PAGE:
Firefighters will join up to two million public sector workers this Thursday as unions come together in co-ordinated industrial action to send a clear message to the government that we have had enough of austerity. Like all other public sector workers, firefighters are under attack from a government which is wrecking our public services and destroying the lives and futures of millions.
With the UK economy firmly in recovery, policy-makers are now shifting their attentions towards the question of whether it can be sustained over the longer term... how can policy-makers support more small businesses to reach their potential?
The cost of doing nothing or simply settling for gradual change runs to billions of pounds, but the real cost is measured in human misery, misery for want of determination to act on the evidence.
It's really hard to find anyone these days that doesn't have some sort of debt hanging over them. If you've graduated from university, certainly in the last 10 years, then chances are you will still be paying off your student loan today...
State funding is being cut, European universities are dropping down the international rankings and less research is being produced... Many European campuses are in very poor functional and physical condition... the time to act is now.
Yes TfL has started letting you bus it even if you have only one penny's worth of credit. And sure, if you're lucky enough to have a contactless debit card, you're probably fine. But let's face it: at some point, most of us are going to want to get a night bus, having run into negative Oyster balance. And then what, eh?
It seems that studying Plato, master of the philosophical analogy has rubbed off on me. In a system in which the interlinking of government and capitalism has created a politically endorsed economy, the original foundations have been oft neglected and I wanted to get back to how, at least in theory, our public and private sectors interlink.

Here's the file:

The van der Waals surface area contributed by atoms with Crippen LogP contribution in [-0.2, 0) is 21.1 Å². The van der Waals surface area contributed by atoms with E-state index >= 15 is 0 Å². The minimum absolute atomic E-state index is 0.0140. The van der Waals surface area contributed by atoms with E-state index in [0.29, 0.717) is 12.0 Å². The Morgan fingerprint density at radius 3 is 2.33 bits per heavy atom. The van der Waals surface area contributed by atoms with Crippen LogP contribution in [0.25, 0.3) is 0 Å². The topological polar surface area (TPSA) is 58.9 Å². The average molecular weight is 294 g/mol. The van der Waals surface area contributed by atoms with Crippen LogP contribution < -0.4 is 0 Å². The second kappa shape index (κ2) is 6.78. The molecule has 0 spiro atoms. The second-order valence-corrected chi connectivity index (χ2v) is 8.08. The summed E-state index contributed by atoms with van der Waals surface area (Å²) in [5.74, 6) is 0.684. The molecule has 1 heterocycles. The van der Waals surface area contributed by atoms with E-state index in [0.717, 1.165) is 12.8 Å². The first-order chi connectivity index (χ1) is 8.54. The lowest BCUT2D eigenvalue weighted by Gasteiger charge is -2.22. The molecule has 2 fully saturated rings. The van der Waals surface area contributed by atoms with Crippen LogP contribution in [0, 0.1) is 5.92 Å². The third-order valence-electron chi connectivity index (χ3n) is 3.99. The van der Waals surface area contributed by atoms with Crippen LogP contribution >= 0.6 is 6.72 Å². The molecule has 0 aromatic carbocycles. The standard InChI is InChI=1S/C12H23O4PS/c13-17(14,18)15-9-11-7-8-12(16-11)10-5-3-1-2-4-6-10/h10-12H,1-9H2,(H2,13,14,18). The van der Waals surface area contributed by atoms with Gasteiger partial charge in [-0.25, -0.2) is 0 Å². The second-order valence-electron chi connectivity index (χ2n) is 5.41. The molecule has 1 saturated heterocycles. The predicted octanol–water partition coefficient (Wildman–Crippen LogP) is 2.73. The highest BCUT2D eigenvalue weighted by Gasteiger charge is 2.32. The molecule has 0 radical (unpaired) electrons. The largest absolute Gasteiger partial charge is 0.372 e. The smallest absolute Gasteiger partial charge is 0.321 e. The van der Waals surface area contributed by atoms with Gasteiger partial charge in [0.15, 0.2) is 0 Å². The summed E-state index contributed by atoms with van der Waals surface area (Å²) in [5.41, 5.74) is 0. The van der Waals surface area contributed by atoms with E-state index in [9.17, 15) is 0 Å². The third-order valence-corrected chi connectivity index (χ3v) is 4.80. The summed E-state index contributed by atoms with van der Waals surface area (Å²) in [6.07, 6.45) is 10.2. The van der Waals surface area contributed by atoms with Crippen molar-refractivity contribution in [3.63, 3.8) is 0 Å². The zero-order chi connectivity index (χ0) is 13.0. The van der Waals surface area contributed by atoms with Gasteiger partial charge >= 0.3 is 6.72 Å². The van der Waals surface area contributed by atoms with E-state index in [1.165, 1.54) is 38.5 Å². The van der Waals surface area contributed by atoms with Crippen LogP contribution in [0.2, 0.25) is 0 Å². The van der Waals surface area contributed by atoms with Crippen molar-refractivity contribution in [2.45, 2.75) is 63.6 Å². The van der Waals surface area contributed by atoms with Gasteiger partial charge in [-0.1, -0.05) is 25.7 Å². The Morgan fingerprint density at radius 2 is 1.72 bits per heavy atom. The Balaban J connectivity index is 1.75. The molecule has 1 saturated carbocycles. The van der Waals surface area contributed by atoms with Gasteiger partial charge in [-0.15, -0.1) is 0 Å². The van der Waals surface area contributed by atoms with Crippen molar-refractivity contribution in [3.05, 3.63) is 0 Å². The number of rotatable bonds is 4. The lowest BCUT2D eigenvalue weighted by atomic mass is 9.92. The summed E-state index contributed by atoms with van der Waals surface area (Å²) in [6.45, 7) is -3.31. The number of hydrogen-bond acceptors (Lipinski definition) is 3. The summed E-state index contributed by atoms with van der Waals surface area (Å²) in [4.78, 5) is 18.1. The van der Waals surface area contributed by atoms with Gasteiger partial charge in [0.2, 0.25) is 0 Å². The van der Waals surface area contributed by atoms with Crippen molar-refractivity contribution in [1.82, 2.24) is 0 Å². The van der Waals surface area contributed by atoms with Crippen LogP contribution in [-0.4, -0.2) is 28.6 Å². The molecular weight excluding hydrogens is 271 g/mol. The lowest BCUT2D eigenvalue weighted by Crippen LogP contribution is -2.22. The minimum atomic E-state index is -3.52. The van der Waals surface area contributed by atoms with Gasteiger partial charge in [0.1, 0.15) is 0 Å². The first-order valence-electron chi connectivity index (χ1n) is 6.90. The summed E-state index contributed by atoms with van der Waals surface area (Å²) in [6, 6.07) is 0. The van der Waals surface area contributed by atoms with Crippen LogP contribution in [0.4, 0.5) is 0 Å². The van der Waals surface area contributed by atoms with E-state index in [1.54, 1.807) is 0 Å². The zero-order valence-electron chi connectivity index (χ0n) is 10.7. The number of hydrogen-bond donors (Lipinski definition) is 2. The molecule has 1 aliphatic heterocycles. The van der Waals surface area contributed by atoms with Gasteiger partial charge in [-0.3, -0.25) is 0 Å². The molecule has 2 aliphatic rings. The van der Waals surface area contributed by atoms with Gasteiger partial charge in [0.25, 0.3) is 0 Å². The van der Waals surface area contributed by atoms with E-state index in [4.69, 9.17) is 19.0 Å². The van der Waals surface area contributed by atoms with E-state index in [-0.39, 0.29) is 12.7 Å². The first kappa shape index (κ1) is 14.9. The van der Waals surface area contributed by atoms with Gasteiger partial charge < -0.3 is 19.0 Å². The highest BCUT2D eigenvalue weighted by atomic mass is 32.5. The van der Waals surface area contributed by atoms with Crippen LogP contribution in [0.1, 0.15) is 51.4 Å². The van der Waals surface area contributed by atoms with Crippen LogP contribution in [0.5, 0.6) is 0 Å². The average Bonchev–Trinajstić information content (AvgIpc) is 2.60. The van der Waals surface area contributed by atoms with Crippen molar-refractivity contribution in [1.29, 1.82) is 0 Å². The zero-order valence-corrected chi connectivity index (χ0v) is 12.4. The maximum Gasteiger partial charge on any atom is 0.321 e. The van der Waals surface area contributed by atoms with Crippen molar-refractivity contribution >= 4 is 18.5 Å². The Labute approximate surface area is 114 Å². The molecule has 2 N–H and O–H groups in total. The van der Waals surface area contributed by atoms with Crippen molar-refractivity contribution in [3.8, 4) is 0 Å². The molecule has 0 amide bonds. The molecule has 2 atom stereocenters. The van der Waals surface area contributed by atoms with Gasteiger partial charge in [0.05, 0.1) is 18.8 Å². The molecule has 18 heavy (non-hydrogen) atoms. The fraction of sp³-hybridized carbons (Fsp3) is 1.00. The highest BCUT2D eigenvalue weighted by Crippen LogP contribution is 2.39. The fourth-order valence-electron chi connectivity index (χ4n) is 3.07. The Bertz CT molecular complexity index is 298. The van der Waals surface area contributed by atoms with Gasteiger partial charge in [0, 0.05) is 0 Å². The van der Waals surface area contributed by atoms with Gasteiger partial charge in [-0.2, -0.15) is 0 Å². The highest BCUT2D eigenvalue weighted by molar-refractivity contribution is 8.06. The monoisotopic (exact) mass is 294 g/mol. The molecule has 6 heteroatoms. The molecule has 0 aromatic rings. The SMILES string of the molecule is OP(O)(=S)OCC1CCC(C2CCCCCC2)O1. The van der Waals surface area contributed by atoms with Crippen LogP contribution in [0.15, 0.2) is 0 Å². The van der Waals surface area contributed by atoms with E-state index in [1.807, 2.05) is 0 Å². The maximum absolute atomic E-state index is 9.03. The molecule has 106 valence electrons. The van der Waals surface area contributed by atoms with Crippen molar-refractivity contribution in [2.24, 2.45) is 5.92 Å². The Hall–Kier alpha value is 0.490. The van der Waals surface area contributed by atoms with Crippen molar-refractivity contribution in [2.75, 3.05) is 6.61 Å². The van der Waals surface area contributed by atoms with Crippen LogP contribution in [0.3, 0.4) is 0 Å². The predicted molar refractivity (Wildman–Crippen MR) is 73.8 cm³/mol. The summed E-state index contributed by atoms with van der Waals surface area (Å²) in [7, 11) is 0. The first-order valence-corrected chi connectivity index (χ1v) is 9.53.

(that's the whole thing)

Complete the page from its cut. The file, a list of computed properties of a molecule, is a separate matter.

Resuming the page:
There is a very real risk that policymakers ignore the tech sector because they don't understand it or because they are scared of not looking like an expert. I think this blind spot is also linked to overly managerial politic: politics that responds more to polls than to fresh opportunities, that listens to focus groups in order to invent new ways of saying the same thing, rather than engaging dynamically with the new innovations emerging.
We need more young people to enter the labour market fully equipped for a life of work, as enterprising first-time employees. Current employers - 70 per cent of them according to a CBI survey - do not think that school leavers are sufficiently ready for the world of work.
The General Election is just 10 months away. But the focus of its debate is a generational challenge to share the benefits of growth, in an environment of ongoing reductions in public spending. The good news is that the current squeeze in living standards is not inevitable and there are choices we make to reach a different outcome.
Fracking presents a new challenge for OPEC, as well as opportunities. The International Energy Agency (IEA) predicts that, over the next five years, one-third of the new oil production of the world will be developed in the USA. By 2020, the US will be a net exporter of gas. By 2035. It will be energy self-sufficient, they say...
The next general election will be held in May 2015. No-one can foretell the outcome. But it is much easier to anticipate the economic prospects that will be faced by whichever party or combination of parties wins power.
Myself and my regional team are joining thousands of people across the world by taking part in the Live Below the Line Challenge. For 5 days, we will be living on £1 a day for food and drink, with the aim of raising funds for Oxfam, to help improve the lives of the world's poorest, at home and abroad...
We need to make people want to work in this country and as far as I'm concerned we should abolish the National Minimum Wage, and replace it with a National Living Wage.
Since the election, output for every hour worked has not gone up - it's gone down, whilst output per worker has followed the same trajectory. We're actually less productive than we were in 2010. This appalling record is far worse than the last years of the 1970s, long deemed the moment when 'British disease' reached its peak.
Huge progress has been made in recent years to address the gender disparity in the construction sector, admittedly from an extremely low starting point - but with just 8.5% of UK engineers women, much more needs to be done quickly to not only address the gender gap but to avert a skills shortage in the UK construction and engineering industry.